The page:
The Money In Open-Source Software

Max Schireson and Dharmesh Thakker | Tech Crunch | February 9, 2016

It’s no secret that open-source technology — once the province of radicals, hippies and granola eaters — has gone mainstream. According to industry estimates, more than 180 young companies that give away their software raised roughly $3.2 billion in financing from 2011 to 2014. Even major enterprise-IT vendors are relying on open-source for critical business functions today. It’s a big turnaround from the days when former Microsoft CEO Steve Ballmer famously called the open-source Linux operating system “a cancer” (and obviously a threat to Windows).

Despite the growing popularity of open-source software, though, many open-source companies are not financially healthy. Just like eyeballs didn’t translate into actual online purchases during the first dot-com era in the late 1990s, millions of free-software downloads do not always lead to sustainable revenue streams. Make no mistake, open-source software is a brilliant delivery model to drive user adoption, and it’s poised to drive increasing market value in the coming years. But it’s not a business model on its own.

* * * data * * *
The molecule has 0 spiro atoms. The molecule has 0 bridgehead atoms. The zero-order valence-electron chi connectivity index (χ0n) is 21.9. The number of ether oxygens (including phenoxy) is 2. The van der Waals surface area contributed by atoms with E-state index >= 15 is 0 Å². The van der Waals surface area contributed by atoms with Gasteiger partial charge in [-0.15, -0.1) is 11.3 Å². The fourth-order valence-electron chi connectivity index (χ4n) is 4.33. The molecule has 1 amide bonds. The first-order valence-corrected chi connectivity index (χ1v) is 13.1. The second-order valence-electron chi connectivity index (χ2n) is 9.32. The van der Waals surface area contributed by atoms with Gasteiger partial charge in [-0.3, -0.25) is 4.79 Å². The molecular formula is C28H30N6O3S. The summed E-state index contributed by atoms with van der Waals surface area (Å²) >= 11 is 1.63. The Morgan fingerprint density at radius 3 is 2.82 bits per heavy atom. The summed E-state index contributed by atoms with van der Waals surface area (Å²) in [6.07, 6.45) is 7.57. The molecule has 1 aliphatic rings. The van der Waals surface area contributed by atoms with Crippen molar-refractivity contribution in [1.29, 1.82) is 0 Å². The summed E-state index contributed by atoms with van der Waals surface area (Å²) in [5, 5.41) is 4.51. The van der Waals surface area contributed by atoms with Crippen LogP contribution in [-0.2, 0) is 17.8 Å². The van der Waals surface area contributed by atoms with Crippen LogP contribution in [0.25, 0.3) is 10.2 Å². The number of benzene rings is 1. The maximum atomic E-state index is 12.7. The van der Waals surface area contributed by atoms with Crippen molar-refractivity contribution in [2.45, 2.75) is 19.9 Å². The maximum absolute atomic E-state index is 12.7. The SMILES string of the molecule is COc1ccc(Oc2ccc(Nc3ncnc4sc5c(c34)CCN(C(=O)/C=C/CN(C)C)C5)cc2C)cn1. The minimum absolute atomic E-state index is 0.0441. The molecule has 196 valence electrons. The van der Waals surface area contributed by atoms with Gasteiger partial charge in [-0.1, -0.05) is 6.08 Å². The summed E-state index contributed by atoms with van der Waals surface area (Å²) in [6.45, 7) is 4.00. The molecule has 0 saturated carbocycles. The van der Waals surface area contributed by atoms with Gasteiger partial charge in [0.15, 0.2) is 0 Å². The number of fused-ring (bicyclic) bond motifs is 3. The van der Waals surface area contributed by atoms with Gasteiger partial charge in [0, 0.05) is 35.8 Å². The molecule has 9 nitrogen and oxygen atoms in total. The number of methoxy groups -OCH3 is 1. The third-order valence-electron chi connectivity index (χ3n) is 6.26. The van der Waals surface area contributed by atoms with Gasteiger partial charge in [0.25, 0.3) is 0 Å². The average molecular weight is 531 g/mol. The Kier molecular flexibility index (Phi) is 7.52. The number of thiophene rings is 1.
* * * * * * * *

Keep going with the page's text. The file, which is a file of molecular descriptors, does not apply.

Just how challenging is it to build a big, profitable open-source business? Consider this: Besides the ongoing success of Red Hat — the company now boasts a $14 billion valuation, built over 20 years — and MySQL’s acquisition by Sun for $1 billion in 2008, there are few other landmark exits in the history of open source. But success, for entrepreneurs and investors alike, is possible. Based on our experience working with open-source names, including Mirantis*, Cloudera*, MongoDB* and others, we have isolated some key lessons for entrepreneurs to consider as they build open-source communities and sustainable businesses in parallel; the two don’t have to be mutually exclusive...